If you’re applying for jobs as a student or graduate, there are a number of mistakes that the majority of job applicants will make in their application (including myself when applying for roles in my student days). Hence, I’ve decided to list some of these from my perspective as an employer (please note that I am neither an employment expert or guru and this is purely my personal intake on the subject).

Applying for jobs a student or graduate can be tricky. This is because there is a lot to think about when sending applications and because you may be new to the employment world. Read these tips to make a better impression with student or graduate jobs:

1) Stop talking about YOU (too much)

Unfortunately this is a mistake that a considerable number of job applicants make. This does not only stem from the lack of familiarity with job applications, but it’s also a result of the wrong advice that people receive.

The common belief is that “you have to sell yourself” to your potential employer and therefore the assumption is that the entire application should be about you. With this approach, job applicants list every single detail/skill in their past experience. Unsurprisingly, most of these details are irrelevant and only bore the person reading your application.

An employer wants to see how capable you are in relation to the role that you are applying for. Thus, it’s key to contextualise your skillset in relation to the job that you applied for.

Therefore, a better approach is to talk more about the company to: A) show your familiarity with the firm and B) demonstrate your interest (this is crucial).

2) Avoid clichés when it comes to your skills

Let me guess: you have “great attention to detail”, “excel at working under pressure”, “can meet tight deadlines”; and of course, you have “great communication skills”.

The issue with the example phrases above is that they are overused. Many people are able to demonstrate these (or at least some) through their past experience, whether that’s professional or academic experience. Thus, this hardly makes these phrases/skills unique on their own.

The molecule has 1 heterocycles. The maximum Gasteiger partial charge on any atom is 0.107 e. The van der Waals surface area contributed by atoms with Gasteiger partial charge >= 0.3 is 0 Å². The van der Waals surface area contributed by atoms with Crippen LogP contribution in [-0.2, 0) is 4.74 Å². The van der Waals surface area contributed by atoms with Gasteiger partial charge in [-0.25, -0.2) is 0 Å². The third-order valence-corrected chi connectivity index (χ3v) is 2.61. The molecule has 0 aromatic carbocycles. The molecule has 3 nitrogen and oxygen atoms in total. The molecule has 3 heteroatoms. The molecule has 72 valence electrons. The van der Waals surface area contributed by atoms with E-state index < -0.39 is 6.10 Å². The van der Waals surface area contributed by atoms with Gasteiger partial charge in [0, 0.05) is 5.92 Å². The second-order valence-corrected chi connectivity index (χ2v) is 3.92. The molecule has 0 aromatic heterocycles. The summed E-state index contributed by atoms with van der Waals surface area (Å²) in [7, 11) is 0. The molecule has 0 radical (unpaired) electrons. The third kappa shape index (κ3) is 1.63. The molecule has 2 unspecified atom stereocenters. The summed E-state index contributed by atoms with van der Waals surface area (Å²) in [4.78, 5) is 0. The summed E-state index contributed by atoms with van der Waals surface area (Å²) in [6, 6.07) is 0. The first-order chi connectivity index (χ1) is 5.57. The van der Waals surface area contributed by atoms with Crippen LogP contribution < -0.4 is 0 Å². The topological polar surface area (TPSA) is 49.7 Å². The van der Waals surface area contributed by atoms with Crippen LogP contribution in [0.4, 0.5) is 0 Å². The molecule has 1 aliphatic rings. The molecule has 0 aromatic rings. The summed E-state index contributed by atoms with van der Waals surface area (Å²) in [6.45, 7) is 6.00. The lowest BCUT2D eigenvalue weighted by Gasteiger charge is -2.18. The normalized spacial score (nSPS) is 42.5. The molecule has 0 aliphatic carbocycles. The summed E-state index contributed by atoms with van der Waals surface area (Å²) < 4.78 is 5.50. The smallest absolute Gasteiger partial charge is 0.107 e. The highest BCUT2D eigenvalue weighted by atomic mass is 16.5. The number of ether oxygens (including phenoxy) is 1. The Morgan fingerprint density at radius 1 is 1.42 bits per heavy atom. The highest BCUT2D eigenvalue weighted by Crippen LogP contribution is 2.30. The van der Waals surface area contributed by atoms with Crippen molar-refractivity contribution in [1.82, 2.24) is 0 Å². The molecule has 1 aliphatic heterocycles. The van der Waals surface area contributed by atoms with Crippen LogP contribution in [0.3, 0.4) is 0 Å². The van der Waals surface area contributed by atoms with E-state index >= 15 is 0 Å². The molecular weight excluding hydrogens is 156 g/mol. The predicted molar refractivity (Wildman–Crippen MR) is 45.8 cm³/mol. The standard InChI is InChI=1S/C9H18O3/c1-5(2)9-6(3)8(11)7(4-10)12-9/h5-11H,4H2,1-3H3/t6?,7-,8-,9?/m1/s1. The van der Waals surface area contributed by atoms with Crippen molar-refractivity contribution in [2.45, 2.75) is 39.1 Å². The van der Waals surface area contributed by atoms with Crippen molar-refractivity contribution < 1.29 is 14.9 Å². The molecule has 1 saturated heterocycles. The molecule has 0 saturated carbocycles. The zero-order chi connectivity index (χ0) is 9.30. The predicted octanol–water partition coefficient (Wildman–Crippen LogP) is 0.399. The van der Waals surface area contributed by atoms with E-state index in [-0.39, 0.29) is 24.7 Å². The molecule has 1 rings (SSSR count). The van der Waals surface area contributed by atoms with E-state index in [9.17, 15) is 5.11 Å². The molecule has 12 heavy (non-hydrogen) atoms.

Those in charge of recruitment come across these “skills” everyday. Therefore, simply stating them is unlikely to differentiate you from other candidates.

This is not to say that you should not talk about your skillset at all. Instead, try to make them targeted to the role’s duties and not the person requirements. Show the employer how you will perform the job’s duties and how your skillset derived from you past experience helps you to do so.

3) Be critical: find a problem/improvement area in the company you are applying for (especially when applying to SMEs)

This is something that I personally haven’t seen much as an employer. What I mean by finding a problem in the company is finding an area where the company could improve and perform better. Even better is doing this in the context of the role you are applying for. Let’s look at the hypothetical example scenario below:

Advertised Job: Social Media Executive

Candidate 1: ” I am extremely skilled at managing social media platforms and creating engaging content. In my last role, I was responsible for managing all social media platforms.”

Candidate 2: “I checked the company’s social media platforms. Whilst the content is engaging, I believe the company could improve a lot more in this area but differentiating its content through using more blog articles. In my previous role, I found this to be effective as I was responsible for managing social media platforms.

It goes without saying that Candidate 2 would be a much preferred choice for a recruiter. This is because the applicant:

  • Shows their familiarity with and interest in the company
  • Demonstrates how their past experience makes them suitable for the role

  • Has critical skills. It’s important for any reasonable and responsible company to consist of team members who have critical-thinking abilities and therefore contribute to the continuous improvement of the company. Any company that does not adopt this approach and does not welcome critical-thinking, should not (in my opinion) be considered by a job applicant. This is also due to the fact you are investing a valuable asset when taking on a new job: time. Therefore, it’s important that you spend your time in a job that not only helps you contribute to the company but also gives you the opportunity to develop as a person.

When you find the University of your dreams, you’ll need to book student accommodation. Get in touch with us and we can help you find your new home.

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